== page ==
UPSC Prelims 2023 » Indian banks insulated from global spillovers

UPSC Practice recommends Indian banks insulated from global spillovers.

The situation appears similar elsewhere, too, with the systemically important Credit Suisse gasping for breath.

If recent developments are any indication, a global banking crisis seems to be hurtling earthwards. Three US-based banks, namely Silvergate, Silicon Valley Bank, and Signature Bank, folded in quick succession, while another lender, First Republic, got an urgent $30 billion whip round from fellow banks to stay afloat. The situation appears similar elsewhere, too, with the systemically important Credit Suisse gasping for breath. Market anxiety can be seen and felt with volatility stretching across geographies, making one thing abundantly clear—that the banking and financial sector is in for a perfect long storm. However, the anticipated rout may not end up as global financial crisis 2.0. Policymakers, financial regulators and central banks are back to the ‘whatever it takes’ mode for the third year now. If 2021 was all about providing liquidity, 2022 saw a fierce battle against inflation and in 2023, they are doing all they can to prevent widespread bank runs and financial contagion.

But 2023 is different from 2008, at least on two counts. If the 2008 crisis was due to credit crunch and asset quality issues, the current crisis is largely due to interest rate risk—a first in a decade. Two, they also differ on a scale. While the 2008 episode saw 25 bank failures with $373 billion in combined assets, in 2023 (so far), just two banks had $319 billion in combined assets, according to government data sourced by a US-based analyst. Much of the carnage was due to the steep tightening of policy rates forcing banks to raise deposit rates even as their investment yields began plummeting. So, to avoid a full-scale crisis, the US regulators allowed regulatory relaxations so that banks could payout even uninsured depositors if they folded up. And given the intensifying financial stability risks, markets believe the Fed may well pause rate hikes to stem the panic.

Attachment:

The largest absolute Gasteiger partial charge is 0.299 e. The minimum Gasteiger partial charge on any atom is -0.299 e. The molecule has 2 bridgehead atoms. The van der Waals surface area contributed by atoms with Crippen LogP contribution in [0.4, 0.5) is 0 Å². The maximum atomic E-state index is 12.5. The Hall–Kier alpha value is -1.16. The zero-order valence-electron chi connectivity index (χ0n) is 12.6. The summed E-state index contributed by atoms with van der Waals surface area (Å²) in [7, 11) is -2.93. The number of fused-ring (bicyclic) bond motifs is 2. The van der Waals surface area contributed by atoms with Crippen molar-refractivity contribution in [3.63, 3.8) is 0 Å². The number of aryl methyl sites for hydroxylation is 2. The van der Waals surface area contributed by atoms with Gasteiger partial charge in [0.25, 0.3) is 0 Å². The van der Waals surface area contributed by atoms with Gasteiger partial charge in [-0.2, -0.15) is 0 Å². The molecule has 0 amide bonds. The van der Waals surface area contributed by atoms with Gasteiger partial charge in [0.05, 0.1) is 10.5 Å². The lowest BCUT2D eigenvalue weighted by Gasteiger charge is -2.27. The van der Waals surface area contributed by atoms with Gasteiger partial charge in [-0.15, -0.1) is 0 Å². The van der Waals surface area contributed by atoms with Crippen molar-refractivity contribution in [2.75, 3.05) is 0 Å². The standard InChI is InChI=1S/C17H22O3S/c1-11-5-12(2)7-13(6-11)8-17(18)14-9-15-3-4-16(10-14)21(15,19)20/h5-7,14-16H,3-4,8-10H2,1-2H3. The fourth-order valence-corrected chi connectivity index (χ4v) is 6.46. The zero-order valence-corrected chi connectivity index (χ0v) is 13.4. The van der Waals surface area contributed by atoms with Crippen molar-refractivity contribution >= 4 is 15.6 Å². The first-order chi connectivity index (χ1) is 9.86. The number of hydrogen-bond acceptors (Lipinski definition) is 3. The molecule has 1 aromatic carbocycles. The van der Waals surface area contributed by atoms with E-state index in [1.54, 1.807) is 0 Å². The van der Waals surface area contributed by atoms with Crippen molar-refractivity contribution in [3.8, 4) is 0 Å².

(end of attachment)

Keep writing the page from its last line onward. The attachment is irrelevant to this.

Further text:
Indian banks are sound, well protected, and shielded from global spillovers, thanks to the RBI’s regulations, including statutory liquidity ratios, capital buffers, and cash adequacy requirements uniformly applicable for all banks and NBFCs. Moreover, household deposits dominate Indian bank funding, unlike the US peers who rely on wholesale channels, which can snap lifelines owing to macroeconomic vulnerabilities. That said, India’s growth recovery process is unique, and as economist Surjit Bhalla recently noted, RBI must follow its own course than simply following the Fed.

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Courtesy: The New Indian Express – Editorials

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